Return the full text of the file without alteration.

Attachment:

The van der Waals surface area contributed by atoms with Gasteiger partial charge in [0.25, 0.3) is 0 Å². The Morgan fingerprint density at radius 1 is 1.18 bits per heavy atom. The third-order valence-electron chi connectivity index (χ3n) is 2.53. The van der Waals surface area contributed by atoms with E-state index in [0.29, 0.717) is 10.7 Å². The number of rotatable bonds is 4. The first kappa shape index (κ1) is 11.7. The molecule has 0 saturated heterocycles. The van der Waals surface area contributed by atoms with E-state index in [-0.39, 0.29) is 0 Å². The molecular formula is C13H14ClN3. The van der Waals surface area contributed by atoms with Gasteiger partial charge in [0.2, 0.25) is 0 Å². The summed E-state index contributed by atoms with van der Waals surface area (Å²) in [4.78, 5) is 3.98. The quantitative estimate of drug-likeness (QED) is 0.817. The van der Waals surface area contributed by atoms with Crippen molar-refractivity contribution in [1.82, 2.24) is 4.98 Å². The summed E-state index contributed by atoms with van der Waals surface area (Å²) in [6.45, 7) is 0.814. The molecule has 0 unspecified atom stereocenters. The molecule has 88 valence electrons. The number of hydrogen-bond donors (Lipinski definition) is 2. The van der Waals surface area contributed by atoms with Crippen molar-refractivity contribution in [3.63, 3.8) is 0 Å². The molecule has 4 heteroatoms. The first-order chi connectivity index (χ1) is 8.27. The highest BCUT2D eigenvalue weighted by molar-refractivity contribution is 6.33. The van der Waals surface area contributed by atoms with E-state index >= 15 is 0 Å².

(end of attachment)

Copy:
The van der Waals surface area contributed by atoms with Gasteiger partial charge in [0.25, 0.3) is 0 Å². The Morgan fingerprint density at radius 1 is 1.18 bits per heavy atom. The third-order valence-electron chi connectivity index (χ3n) is 2.53. The van der Waals surface area contributed by atoms with E-state index in [0.29, 0.717) is 10.7 Å². The number of rotatable bonds is 4. The first kappa shape index (κ1) is 11.7. The molecule has 0 saturated heterocycles. The van der Waals surface area contributed by atoms with E-state index in [-0.39, 0.29) is 0 Å². The molecular formula is C13H14ClN3. The van der Waals surface area contributed by atoms with Gasteiger partial charge in [0.2, 0.25) is 0 Å². The summed E-state index contributed by atoms with van der Waals surface area (Å²) in [4.78, 5) is 3.98. The quantitative estimate of drug-likeness (QED) is 0.817. The van der Waals surface area contributed by atoms with Crippen molar-refractivity contribution in [1.82, 2.24) is 4.98 Å². The summed E-state index contributed by atoms with van der Waals surface area (Å²) in [6.45, 7) is 0.814. The molecule has 0 unspecified atom stereocenters. The molecule has 88 valence electrons. The number of hydrogen-bond donors (Lipinski definition) is 2. The van der Waals surface area contributed by atoms with Crippen molar-refractivity contribution in [3.63, 3.8) is 0 Å². The molecule has 4 heteroatoms. The first-order chi connectivity index (χ1) is 8.27. The highest BCUT2D eigenvalue weighted by molar-refractivity contribution is 6.33. The van der Waals surface area contributed by atoms with E-state index >= 15 is 0 Å².